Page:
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Couple and Family Interventions in Health Problems

Authors


  • Cleveland G. Shields, PhD is a faculty member of the Human Development and Family Studies (HDFS) Department, Marriage and Family Therapy Program, at Purdue University; Michelle A. Finley, MMFT and Neelu Chawla, MS are both doctoral students in marriage and family therapy in the HDFS Department.

Address correspondence to Cleveland G. Shields, Fowler Memorial House, 1200 W. State Street, West Lafayette, Indiana 47907; E-mail: cgshields@purdue.edu

Abstract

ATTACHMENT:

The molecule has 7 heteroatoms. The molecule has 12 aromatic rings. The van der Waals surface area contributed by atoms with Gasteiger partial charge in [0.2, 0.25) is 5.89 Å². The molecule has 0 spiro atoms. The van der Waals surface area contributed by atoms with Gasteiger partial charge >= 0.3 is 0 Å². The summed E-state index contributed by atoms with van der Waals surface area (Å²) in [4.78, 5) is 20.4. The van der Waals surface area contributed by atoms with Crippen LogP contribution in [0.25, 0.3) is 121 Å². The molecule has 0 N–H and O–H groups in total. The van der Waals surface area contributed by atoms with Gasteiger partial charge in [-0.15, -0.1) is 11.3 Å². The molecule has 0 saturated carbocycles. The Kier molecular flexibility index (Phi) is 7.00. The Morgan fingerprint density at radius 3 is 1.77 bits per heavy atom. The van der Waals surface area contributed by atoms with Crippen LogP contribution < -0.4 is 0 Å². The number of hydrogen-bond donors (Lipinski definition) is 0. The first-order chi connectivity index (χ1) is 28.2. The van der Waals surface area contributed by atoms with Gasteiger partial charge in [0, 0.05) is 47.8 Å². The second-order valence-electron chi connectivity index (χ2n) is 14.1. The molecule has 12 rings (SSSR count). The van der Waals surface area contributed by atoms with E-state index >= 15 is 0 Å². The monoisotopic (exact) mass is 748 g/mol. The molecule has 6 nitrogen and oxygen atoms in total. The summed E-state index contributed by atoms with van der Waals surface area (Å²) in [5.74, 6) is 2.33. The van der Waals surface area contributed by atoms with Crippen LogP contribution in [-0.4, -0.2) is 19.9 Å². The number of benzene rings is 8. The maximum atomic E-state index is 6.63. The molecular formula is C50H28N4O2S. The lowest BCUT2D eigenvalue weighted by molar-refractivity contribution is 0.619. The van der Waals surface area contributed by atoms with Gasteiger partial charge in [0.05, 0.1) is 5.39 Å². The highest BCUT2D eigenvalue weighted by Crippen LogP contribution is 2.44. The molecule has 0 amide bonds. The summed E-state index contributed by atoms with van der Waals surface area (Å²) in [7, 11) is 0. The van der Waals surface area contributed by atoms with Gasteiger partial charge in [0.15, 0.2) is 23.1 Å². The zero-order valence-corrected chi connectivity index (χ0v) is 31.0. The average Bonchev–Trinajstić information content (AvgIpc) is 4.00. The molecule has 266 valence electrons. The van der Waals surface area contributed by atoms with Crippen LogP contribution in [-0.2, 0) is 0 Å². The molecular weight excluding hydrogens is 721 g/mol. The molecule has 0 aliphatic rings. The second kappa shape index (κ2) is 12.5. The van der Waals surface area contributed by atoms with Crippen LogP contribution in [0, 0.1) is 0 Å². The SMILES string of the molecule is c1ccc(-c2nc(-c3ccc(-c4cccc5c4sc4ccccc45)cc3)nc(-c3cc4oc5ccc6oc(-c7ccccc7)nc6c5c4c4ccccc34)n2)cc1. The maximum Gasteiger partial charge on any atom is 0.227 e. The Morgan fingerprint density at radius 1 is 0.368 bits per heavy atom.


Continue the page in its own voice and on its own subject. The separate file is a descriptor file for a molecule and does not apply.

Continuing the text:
Intervention research for couples and families managing chronic health problems is in an early developmental stage. We reviewed randomized clinical trials of family interventions for common neurological diseases, cardiovascular diseases, cancer, and diabetes, which is similar to the content of previous reviews discussed later. One overriding theme of these studies is that patients with chronic illnesses and their families face a variety of challenges to which researchers have responded with an array of treatment modalities. Very few of the interventions reviewed, with the exception of treatment for adolescents with diabetes, tested family psychotherapy models. Most interventions were time-limited therapeutic interventions that trained families to improve their communication and problem-solving skills, individual and family coping skills, and medical management. Researchers more clearly described mechanisms of change in intervention studies with cancer and diabetes than with other diseases, and not surprisingly, they found greater empirical support for their interventions. Family interventions show promise to help patients and family members manage chronic illnesses. To develop an empirical base for family approaches to managing chronic illnesses, interventions must be based on theories that delineate mechanisms of change in family processes and skills in medical management necessary to maintain patients’ and family members’ health.

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